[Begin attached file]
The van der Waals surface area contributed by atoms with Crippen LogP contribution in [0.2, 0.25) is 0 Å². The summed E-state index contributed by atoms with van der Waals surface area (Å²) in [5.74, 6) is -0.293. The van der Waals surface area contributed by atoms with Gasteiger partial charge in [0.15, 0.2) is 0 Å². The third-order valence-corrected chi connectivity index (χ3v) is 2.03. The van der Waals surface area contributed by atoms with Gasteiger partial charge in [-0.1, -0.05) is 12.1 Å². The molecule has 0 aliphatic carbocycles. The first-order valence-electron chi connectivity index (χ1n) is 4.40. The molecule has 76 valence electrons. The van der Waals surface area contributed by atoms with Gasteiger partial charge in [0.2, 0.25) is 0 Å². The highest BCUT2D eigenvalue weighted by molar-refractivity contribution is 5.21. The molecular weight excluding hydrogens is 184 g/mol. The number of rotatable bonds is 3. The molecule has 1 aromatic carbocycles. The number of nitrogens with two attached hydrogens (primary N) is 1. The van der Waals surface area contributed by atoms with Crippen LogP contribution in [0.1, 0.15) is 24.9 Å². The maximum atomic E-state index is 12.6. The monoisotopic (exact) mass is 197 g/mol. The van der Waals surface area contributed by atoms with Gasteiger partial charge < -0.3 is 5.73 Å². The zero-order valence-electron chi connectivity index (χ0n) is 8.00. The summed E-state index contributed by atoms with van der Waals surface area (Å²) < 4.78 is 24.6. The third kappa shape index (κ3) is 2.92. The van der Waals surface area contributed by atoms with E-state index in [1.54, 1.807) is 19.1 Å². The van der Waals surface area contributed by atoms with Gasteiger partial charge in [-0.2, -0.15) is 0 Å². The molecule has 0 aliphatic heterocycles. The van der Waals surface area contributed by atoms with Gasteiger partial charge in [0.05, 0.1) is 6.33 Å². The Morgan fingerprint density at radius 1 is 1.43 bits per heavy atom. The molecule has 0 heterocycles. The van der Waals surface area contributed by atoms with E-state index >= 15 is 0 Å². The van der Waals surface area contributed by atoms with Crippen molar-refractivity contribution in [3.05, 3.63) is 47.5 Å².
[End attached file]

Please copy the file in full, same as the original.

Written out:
The van der Waals surface area contributed by atoms with Crippen LogP contribution in [0.2, 0.25) is 0 Å². The summed E-state index contributed by atoms with van der Waals surface area (Å²) in [5.74, 6) is -0.293. The van der Waals surface area contributed by atoms with Gasteiger partial charge in [0.15, 0.2) is 0 Å². The third-order valence-corrected chi connectivity index (χ3v) is 2.03. The van der Waals surface area contributed by atoms with Gasteiger partial charge in [-0.1, -0.05) is 12.1 Å². The molecule has 0 aliphatic carbocycles. The first-order valence-electron chi connectivity index (χ1n) is 4.40. The molecule has 76 valence electrons. The van der Waals surface area contributed by atoms with Gasteiger partial charge in [0.2, 0.25) is 0 Å². The highest BCUT2D eigenvalue weighted by molar-refractivity contribution is 5.21. The molecular weight excluding hydrogens is 184 g/mol. The number of rotatable bonds is 3. The molecule has 1 aromatic carbocycles. The number of nitrogens with two attached hydrogens (primary N) is 1. The van der Waals surface area contributed by atoms with Crippen LogP contribution in [0.1, 0.15) is 24.9 Å². The maximum atomic E-state index is 12.6. The monoisotopic (exact) mass is 197 g/mol. The van der Waals surface area contributed by atoms with Gasteiger partial charge < -0.3 is 5.73 Å². The zero-order valence-electron chi connectivity index (χ0n) is 8.00. The summed E-state index contributed by atoms with van der Waals surface area (Å²) < 4.78 is 24.6. The third kappa shape index (κ3) is 2.92. The van der Waals surface area contributed by atoms with E-state index in [1.54, 1.807) is 19.1 Å². The van der Waals surface area contributed by atoms with Gasteiger partial charge in [-0.2, -0.15) is 0 Å². The molecule has 0 aliphatic heterocycles. The van der Waals surface area contributed by atoms with Gasteiger partial charge in [0.05, 0.1) is 6.33 Å². The Morgan fingerprint density at radius 1 is 1.43 bits per heavy atom. The molecule has 0 heterocycles. The van der Waals surface area contributed by atoms with E-state index >= 15 is 0 Å². The van der Waals surface area contributed by atoms with Crippen molar-refractivity contribution in [3.05, 3.63) is 47.5 Å².